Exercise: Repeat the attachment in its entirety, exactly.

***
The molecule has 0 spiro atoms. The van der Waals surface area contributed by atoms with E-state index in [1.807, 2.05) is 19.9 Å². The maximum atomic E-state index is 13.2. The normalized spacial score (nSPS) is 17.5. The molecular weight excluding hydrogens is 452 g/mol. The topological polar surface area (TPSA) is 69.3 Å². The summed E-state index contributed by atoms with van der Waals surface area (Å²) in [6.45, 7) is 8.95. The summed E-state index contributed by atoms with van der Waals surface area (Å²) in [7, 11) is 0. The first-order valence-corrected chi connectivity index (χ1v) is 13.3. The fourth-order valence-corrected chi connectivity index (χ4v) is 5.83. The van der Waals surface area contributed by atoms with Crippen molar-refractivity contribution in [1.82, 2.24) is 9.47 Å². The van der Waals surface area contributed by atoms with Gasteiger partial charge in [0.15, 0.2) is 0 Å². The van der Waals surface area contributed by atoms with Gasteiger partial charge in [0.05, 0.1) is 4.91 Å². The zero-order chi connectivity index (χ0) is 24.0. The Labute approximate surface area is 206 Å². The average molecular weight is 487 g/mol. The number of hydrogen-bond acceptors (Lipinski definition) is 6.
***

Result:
The molecule has 0 spiro atoms. The van der Waals surface area contributed by atoms with E-state index in [1.807, 2.05) is 19.9 Å². The maximum atomic E-state index is 13.2. The normalized spacial score (nSPS) is 17.5. The molecular weight excluding hydrogens is 452 g/mol. The topological polar surface area (TPSA) is 69.3 Å². The summed E-state index contributed by atoms with van der Waals surface area (Å²) in [6.45, 7) is 8.95. The summed E-state index contributed by atoms with van der Waals surface area (Å²) in [7, 11) is 0. The first-order valence-corrected chi connectivity index (χ1v) is 13.3. The fourth-order valence-corrected chi connectivity index (χ4v) is 5.83. The van der Waals surface area contributed by atoms with Crippen molar-refractivity contribution in [1.82, 2.24) is 9.47 Å². The van der Waals surface area contributed by atoms with Gasteiger partial charge in [0.15, 0.2) is 0 Å². The van der Waals surface area contributed by atoms with Gasteiger partial charge in [0.05, 0.1) is 4.91 Å². The zero-order chi connectivity index (χ0) is 24.0. The Labute approximate surface area is 206 Å². The average molecular weight is 487 g/mol. The number of hydrogen-bond acceptors (Lipinski definition) is 6.